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A Different Kind of Bee

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A Different Kind of Bee

By: Jim Thompson

If you have read some of my articles, you know that my postcard collection influences some of my articles and this is no different.

Threshing Bee

A long time ago, wheat was loaded on to a wagon and hauled to an area where neighbors would get together and harvest it. The event was called a Threshing Bee and would be somewhat like a free carnival. Men would do the work with the wheat, women would help with the food for those working and children would help with the horses and carry items like food and water. The machine used was called a threshing machine and was usually powered by a steam engine. The threshing machine would separate the stalk and stems from the wheat. The event usually took a full day and then it might be held again at a neighbor’s place.
Where I grew up, people called it a thrashing bee. I never paid it any difference, but when my uncle got a combine, he let me ride in the grain hopper when the wheat or oats were harvested. Parts of mice and snakes would be dumped into the hopper along with the grain. It was truly a thrashing machine.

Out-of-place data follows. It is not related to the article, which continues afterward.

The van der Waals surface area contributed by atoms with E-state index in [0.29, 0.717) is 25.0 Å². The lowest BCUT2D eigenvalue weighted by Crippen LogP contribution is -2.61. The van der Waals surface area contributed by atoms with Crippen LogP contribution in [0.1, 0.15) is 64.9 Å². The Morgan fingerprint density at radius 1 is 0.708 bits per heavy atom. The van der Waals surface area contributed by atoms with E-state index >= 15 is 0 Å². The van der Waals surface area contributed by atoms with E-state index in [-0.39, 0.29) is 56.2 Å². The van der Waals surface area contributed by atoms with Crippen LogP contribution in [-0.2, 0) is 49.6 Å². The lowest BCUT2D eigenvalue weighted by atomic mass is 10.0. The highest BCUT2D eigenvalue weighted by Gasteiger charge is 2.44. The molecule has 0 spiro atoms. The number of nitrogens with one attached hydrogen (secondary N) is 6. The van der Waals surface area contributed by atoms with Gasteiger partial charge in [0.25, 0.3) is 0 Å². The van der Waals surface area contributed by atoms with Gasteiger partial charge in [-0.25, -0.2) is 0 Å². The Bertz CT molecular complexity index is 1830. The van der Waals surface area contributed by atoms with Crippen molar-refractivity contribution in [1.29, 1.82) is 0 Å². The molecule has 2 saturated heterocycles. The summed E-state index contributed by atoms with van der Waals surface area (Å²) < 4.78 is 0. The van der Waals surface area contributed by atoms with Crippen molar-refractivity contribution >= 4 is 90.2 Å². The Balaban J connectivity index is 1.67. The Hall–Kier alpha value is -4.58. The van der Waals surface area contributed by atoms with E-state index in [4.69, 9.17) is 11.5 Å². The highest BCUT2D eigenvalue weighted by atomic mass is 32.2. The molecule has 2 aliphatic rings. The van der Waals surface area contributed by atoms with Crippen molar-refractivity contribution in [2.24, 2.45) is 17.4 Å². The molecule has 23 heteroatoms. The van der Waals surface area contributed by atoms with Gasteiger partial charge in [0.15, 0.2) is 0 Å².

However, the event was still called a threshing bee, as it was a social event of neighbor helping neighbor.
In different parts of the world this help or fund raising activity is called:
Africa
East Africa – Harambee
Rwanda – Umuganda
Sudan – Naffir
Liberia – Kuu
Asia
Indonesia – Gotong-royong
Philippines – Bayanihan
Iran – Basij
Turkey – Imece
Europe
Finland and the Baltics – Talkoot
Russia, Ukraine, Belarus, Poland – Toloka
Hungary – Kaláha
Ireland – Meitheal
Asturias – Andecha
Norway – Dugnad
Serbia – Moba
North America
Cherokee – Gadugi
Latin America
Mexico – Tequio
Zapoteca Quechua (including Peru, Ecuador, and Bolivia) – Mink’a
Brazil – Mutirão
Chile – Mingas
Panama – ‘Junta’ party
The earliest use of the word “bee” in colonial North America was found in the Boston Gazette in October 16, 1769, where 20 ladies held a Spinning Match or what is called a Spinning Bee. In Australia the term used is a “working bee.”
A Spinning Bee was originally a way to produce homespun cloth to reduce dependence on British goods and a way to protest British policies and taxation. Spinning bees not only were the spinning of yarn but also weaving it into cloth. The participants of the early spinning bees were usually young, unmarried women because they had the spare time for such work. Eventually it became a social event and women of many ages became involved.
There are all kinds of bees, such as: an Apple Bee, a Drinking Bee, a Husking Bee, a Logging Bee, a Quilting Bee, a Roofing Bee, a Sewing Bee, a Spelling Bee and others. Don’t forget the barn raisings or as they call it in the United Kingdom, a barn rearing. The “barn raising” could include churches.
Apple Bee – was a social event where the farmers helped gather the apples and prepare or process the fruit for drying.